Tag Archives: Writing

Straight from the heart: Review of ‘To Become a Whale’ by Ben Hobson

IMG_2402Books rarely make me cry. Movies, yes. Talent shows, oh boy, yes (when those contestants get selected, they’re so happy! Who could stay unaffected?!). But for some reason, while I may feel some inward emotion when reading, I hardly ever cry. A book has to be powerful to squeeze actual water from me. To Become a Whale is that type of book.

To Become a Whale is the debut novel of Brisbane writer Ben Hobson (published by Allen & Unwin). It’s an emotional and mesmerising read – the story of a boy on his way to manhood, fighting his way through loss and a difficult relationship with his father. Part of the story takes place at the old whaling station on Tangalooma Island, and these gritty details are both repellent and engrossing.

The voice of the main character, thirteen-year-old Sam, is so believable that I quickly fell under the spell of this book and was reluctant to put it down. More than that, I began to love Sam himself, and every twist and turn of his fate tugged at my heartstrings.

And yes, I cried.

What I liked most about this book is that it is written for the reader, not for the author. Ben Hobson hasn’t used long flowery phrases, he hasn’t gone wild with metaphors or wacky similes or descriptive passages. The novel is beautifully written, yes, but always with the reader in mind, never as an indulgent authorial flight of fancy. The story is told in a clear and compelling way.

If you want a riveting read with a profoundly tender heart, To Become a Whale is definitely for you. Just keep the tissues handy.

 

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the importance of play

IMG_2686The past couple of weeks, I’ve been writing and writing. Sure, I’ve wasted time here and there, but I’ve also worked at my desk for hours.

Except, what I’ve written has been awful. Flat, uninspired, dull. I revised 3 stories in the past ten days and became thoroughly sick of each piece. Not because they were finished, either. They were just so terrible I couldn’t stand to read another word.

So I’ve been feeling sorry for myself and bemoaning my uselessness and wondering for the zillionth time why I thought I had any aptitude for this. And then last night something occurred to me.

Maybe doggedness can be a bad thing.

I’m not saying I’m about to give up, or that I don’t believe in hard work. But I realised that lately, my approach has been all wrong. It’s joyless. I’m showing up at my desk as if I’m sitting an exam. I’m not getting outside enough, not walking enough. I’m thinking about where I’ll submit a story before it’s even finished, instead of losing myself in the tale I’ve created. I’m as playful as a back brace.

I know writing isn’t all fun and games. I know it involves hard work, showing up, putting the words together. But surely that can still be done with a sense of fun, with an attitude that brings a lightness of spirit, creating prose that sparks and surprises.

Maybe my defensiveness over hearing criticism of ‘earnest’ writing was not just because I write emotionally, but because I sensed I was writing without enough playfulness in my heart. Which is not to say that story content should be always be humorous – just that the approach shouldn’t be so stompy.

Maybe I’ve had my gumboots on when I needed to skip around in a pair of sandals.

Or even barefoot, across the grass.

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Earnestly, yes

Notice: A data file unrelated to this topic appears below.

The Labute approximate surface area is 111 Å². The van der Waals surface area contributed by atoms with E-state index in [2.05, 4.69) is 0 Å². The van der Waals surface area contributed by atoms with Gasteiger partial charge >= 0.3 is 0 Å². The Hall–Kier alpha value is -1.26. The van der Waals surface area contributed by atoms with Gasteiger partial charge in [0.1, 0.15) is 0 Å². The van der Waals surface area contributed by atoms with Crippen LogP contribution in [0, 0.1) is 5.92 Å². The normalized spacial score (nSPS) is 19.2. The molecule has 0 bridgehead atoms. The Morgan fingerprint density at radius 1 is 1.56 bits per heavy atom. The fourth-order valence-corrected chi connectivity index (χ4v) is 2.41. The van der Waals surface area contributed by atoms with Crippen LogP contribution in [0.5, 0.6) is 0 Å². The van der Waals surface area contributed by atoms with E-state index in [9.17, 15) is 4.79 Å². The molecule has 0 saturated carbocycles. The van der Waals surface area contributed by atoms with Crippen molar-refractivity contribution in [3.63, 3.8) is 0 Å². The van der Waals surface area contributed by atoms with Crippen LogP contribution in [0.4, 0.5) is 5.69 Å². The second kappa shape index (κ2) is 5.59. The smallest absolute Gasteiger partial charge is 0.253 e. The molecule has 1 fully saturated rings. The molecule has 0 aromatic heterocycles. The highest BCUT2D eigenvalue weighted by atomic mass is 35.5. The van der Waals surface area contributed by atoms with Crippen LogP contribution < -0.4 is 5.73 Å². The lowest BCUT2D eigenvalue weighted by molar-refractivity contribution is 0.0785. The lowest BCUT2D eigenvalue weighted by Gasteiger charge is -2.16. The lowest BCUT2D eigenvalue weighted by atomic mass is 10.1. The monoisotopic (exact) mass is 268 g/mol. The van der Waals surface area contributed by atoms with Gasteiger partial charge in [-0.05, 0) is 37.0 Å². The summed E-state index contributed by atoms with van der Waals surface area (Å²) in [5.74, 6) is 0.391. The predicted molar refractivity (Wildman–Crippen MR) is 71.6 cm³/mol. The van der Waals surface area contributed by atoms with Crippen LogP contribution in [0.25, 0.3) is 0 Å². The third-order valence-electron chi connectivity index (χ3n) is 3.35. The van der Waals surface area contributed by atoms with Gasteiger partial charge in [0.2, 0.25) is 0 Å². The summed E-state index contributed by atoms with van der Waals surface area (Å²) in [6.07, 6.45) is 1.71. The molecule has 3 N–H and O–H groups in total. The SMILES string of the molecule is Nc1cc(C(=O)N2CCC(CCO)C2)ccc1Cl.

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I’ve been reading a lot of short fiction lately. Short fiction and commentary about short fiction. And I’ve been feeling unsettled. Not by the short fiction, which has been varied and fresh and intriguing. It’s the talk about the Australian short fiction scene that has been bothering me.

A couple of writers have made remarks to the effect that Australia short fiction tends to be boring and bland. One gave the example of too many stories set in rural Australia where not much happens. I’m sure I read an interview where another writer said he hated writing that was too earnest. And right away that comment made me defensive and squirmy. Is that me? It might be me.

I actually agree that some stories struggle to excite. They try too hard to be ‘literary’. Farmers’ wives gaze out over fields and farmers’ brows crease and the fly-blown sheep carcass is a metaphor. Clouds gather and it looks like rain but then it doesn’t and the story ends.

However. People in glass houses and all. Because I can’t help it, my stories are a bit earnest, they’re really not funny in any ha-ha way, I don’t write satire or fantasy, my characters frown a bit too. But I write the only way I can. It’s the only thing I know – people and what’s in their deepest hearts, what secretly moves them, what makes them cry at night, what they fear and what they hope for. What they can’t forget. Who they’ll always love.

I don’t believe that stories in traditional narrative form are boring if the content is good. I don’t believe a short story has to be humorous, or satirical, or contain magical elements to be entertaining. I believe there is a place for every kind of story, done well.

I like trying new things, within my capabilities. I’ve written dystopian fiction, magic realism, a dialogue-only story and crime fiction. I try to learn and to stretch myself. I read widely. But ultimately I am developing my own voice, and that voice is emotional and I guess it’s a bit earnest too. I need to own that without shame.

 

 

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Writing amongst the trees

IMG_3297I can hardly believe my two weeks at the Katharine Susannah Prichard Writers Centre are almost over. I’ve had such a good time here, and not in exactly the way I expected.